Story updated on 7/9 at 5 p.m. with comment from the State Attorney's Office.
Civil Rights Attorney Benjamin Crump’s law firm will be representing a pregnant Orange Park mother allegedly beaten late last month by a Jacksonville Sheriff’s Office corrections officer.
Crump made the announcement along with victim Kirenda Welch outside the Duval County Courthouse on Monday. Welch wound up in police custody on June 29 after being arrested for driving with a suspended license.
Officer Catherine Thompson, 21, accused of the beating, was arrested and fired last week after her coworkers backed up Welch’s account of the incident which happened while Welch was cuffed and shackled by her wrists and ankles. She was also pepper-sprayed during the attack.
Crump said Thompson’s arrest is only the first step toward justice. He’s filing a public records lawsuit.
“To make sure any and all video of this illegal, excessive force encounter be released to the public immediately,” he said.
Crump said he’s going to be requesting Monday that State Attorney Melissa Nelson and the U.S. Department of Justice investigate this matter as a hate crime.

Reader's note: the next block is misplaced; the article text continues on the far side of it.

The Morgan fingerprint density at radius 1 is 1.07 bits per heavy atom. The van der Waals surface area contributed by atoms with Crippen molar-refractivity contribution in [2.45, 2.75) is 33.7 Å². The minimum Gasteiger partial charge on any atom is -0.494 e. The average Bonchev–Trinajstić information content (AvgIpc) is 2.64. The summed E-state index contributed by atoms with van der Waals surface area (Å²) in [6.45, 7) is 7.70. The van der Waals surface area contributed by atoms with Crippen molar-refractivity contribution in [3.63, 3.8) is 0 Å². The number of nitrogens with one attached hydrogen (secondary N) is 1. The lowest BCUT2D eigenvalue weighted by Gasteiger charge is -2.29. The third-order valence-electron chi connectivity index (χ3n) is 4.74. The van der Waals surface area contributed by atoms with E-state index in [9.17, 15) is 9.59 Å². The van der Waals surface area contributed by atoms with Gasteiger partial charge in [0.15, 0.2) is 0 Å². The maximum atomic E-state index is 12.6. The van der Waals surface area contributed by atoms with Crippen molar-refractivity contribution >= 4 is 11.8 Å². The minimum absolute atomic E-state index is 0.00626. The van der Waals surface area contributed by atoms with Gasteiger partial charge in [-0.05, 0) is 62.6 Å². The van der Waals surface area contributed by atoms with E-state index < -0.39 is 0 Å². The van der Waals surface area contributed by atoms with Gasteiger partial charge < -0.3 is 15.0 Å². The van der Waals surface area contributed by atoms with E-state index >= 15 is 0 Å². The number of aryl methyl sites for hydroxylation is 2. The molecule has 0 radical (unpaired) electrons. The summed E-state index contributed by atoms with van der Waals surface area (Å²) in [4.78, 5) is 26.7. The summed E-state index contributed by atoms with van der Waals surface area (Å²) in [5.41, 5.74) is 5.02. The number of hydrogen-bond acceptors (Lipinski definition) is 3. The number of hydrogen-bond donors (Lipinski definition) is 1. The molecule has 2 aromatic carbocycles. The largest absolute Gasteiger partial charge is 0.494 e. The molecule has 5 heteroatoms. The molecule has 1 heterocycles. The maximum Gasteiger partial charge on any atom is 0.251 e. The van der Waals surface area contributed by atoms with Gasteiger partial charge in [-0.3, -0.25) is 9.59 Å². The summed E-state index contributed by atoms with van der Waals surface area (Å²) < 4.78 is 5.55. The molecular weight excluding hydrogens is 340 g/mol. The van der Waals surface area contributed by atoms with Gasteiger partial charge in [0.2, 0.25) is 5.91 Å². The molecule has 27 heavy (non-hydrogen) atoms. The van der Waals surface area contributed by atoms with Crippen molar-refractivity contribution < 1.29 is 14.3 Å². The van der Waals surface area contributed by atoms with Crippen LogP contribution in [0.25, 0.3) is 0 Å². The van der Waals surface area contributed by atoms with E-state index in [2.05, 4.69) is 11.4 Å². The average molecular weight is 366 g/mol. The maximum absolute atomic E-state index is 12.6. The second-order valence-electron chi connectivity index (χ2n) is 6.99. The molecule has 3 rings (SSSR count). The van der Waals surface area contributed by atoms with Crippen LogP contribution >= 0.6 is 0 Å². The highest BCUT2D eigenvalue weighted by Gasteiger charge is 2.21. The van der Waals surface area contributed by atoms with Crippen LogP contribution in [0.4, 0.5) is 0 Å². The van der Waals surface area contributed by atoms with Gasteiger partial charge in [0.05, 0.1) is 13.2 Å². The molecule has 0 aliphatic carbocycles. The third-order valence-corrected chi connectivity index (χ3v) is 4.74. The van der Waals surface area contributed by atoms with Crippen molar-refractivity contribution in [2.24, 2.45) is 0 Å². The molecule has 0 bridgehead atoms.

That's because Welch said prior to the attack, the corrections officer called her “Kunta Kinte,” a fictional slave, was the main character in the book and miniseries “Roots.”
When WJCT News asked JSO Undersheriff Pat Ivey last week if any racial slurs were used in referring to Welch, he said, “I have no idea of the specifics of the comments.”
The State Attorney's Office sent an emailed later Monday saying “This case is being handled by our Human Rights Division, which reviews allegations of excessive force and hate-motivated crimes. Given that this is now a pending matter, we will have no further comment.”
Despite Thompson’s coworkers coming forward about the attack, leading to her arrest and firing, Welch said during the incident, they didn’t stop it.
“Everybody that was at work that night, they stood around and watched, they watched this happen,” she said.
In addition to looking into the matter as a hate crime, Crump said he wants the Justice Department to investigate whether this a pattern and practice existing within JSO violating constitutional rights of citizens.
He questions how Thompson knew where to take Welch and punch her away from video surveillance cameras.
"Who did she learn this from?," Crump said.
Crump has represented families in some high-profile cases like the shooting death of Trayvon Martin.
Thompson was arrested on July 5 and charged with battery, a misdemeanor and official misconduct, a felony.